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In the beginning

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Genesis 3:1-24 & Psalm 8
1st Sunday of Lent
SMAS 9am Holy Communion & 10.30am Morning Worship

Last week I told you about how the PCC decided that SMAS is going to work on ‘becoming energised by faith’ and listening to what God wants. We did a fair amount of listening to God here last week beginning with Prayer & Praise on Tuesday (which, sadly, was poorly attended but thankfully spiritually refreshing); then we had a half-night Prayer Vigil on Friday (slightly better attended and definitely a time of drawing near to God). We also had Ash Wednesday Communion and Friday Morning Prayer of course.

Today we’re beginning a sermon series on topics that are crucial to understand if we want to become energised by faith. All talks will be on the website, including last week’s summary of how we have got to this point.

Please don’t think that this will just be the basics and you, therefore don’t need to listen because you know it.
No! There will obviously be some basics but there will also be, within the message, some deeper messages that you may never have thought about before. Something to get you thinking – and hopefully asking!


A new beginning

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Philippians 3:17-41 & Luke 10:38-42
SMAS 10.30am CW Communion

Last November our PCC held an away day. This wasn’t a jolly at the sea-side but a hard-working day we held at Histon. We did this because from time to time all churches, via their PCC should look at where they are going, what they are aiming at and how their church is doing in general. On top of this the diocese requires all churches to have a Mission Action Plan (MAP) which states how they intend to grow in numbers and thrive in their faith.

So this was rather like giving ourselves a sort of health check.  This involved doing some check-up tests on what we are doing, what we are about and more importantly how well we are doing. Obviously the questions we asked and the answers we received were affected by the fact that there had recently been a long interregnum.


Storm on Lake and Gerasene Demoniac

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Luke 8:22-35
Evening Prayer 6.00pm
SMAS (12.02.2012)

Sometimes when I have spent some time with a group of people preparing for Confirmation, and even more so when I get back from the annual national youth camp I help run each summer, I think that those I have been teaching actually know a whole lot more than most of the regular congregation.

Our Gospel passage comes after Jesus has just done lots of teaching via parables. Probably the disciples felt like they were experts at all of this faith business! And, truth be told they did in fact know a whole lot more than the scribes and the rabbis. Actually having been with Jesus for a concentrated time they probably knew more than the Old Testament prophets even!

What they, and we, did not realize is that faith must be tested before it can be trusted. It is one thing to learn a new spiritual truth, but something else totally different to put that truth, that faith into the everyday experiences of life.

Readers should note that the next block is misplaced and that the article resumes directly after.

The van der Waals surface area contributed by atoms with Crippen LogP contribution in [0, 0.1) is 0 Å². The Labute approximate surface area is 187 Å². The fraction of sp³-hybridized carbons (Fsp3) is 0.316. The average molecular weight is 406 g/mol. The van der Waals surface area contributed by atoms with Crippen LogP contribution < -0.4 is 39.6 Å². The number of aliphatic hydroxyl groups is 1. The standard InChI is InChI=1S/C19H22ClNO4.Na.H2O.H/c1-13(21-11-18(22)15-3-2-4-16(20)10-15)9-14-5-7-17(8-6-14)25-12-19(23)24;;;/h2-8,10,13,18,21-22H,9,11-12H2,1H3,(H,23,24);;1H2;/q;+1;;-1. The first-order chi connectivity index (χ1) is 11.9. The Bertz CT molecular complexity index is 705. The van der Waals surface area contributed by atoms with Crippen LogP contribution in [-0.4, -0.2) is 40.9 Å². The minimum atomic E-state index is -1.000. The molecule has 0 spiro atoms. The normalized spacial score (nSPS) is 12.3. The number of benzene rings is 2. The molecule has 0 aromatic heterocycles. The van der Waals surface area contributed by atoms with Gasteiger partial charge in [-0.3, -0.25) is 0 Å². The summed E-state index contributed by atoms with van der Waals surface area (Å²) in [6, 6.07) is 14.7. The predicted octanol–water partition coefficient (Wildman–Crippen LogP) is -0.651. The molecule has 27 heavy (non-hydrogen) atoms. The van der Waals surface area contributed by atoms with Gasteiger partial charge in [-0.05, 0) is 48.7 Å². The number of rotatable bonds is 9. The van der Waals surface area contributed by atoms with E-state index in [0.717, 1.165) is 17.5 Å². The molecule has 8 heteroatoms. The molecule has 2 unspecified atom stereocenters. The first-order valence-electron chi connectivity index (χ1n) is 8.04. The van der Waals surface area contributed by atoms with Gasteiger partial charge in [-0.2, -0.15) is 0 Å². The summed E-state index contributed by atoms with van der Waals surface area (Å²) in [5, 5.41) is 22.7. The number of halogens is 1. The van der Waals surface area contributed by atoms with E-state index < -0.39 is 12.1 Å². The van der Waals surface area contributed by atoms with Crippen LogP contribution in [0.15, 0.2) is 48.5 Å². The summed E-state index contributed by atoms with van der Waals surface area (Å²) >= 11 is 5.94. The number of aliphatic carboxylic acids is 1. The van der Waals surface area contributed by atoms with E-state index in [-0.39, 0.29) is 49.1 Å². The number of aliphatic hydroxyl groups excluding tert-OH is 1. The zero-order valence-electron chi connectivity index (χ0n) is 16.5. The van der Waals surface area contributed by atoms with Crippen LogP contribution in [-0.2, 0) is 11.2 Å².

Pride – a block to grace

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2 Kings 5:1-16 (Naaman)
SMAS 10.30am All-Age
2nd Sunday before Lent (12/02/2012)

Dress children up and retell story as follows:
Naaman is the captain of the army in Syria. As such he is a very important person in the country, second only to King Ben Hadad 2nd. But underneath his impressive exterior, his authority, power and wealth, under his uniform there lurks a guilty secret - leprosy. He was a doomed man and would have become an outcast if anyone discovered this. It seems from the reading that at this point the infection was limited to one place, but leprosy spreads and left unchecked ultimately it kills.

Naaman needed help and he’s just about to discover where he might get that from. His army had taken some Israelites captive and he had given one of the young girls to his wife for a servant. She tells Naaman’s wife that the prophet Elisha in could bring him healing through Israel’s God. Naaman goes to speak with his king who gives him permission to go off to enemy territory and gives him a letter of permission to give to the king of Israel.


Recognising Jesus

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Luke 2:22-40
Fourth Sunday of Epiphany

Mary and Joseph brought Jesus to the Temple to fulfil Jewish law. Jesus might be the new thing God is doing but they have to do this bit of looking back to their religious roots. We too are looking back to our Christmas celebrations – looking at the crib, thinking about the baby Jesus. But the one who is present in our midst is the crucified and risen Lord. At every communion we celebrate Easter.

It was because of the death and resurrection of Jesus that it became possible and necessary to tell the story of his life, including the story of his birth. If Jesus hadn't died, been raised from the dead, and appeared to the disciples, there would have been no interest at all in his birth. It is only when we become fully grown that people take an interest in where we were born. Then it might be people at Passport Office enquiring, or preachers at our funeral service who refer back to our early days. Or, if we become famous, people get interested in where we come from.


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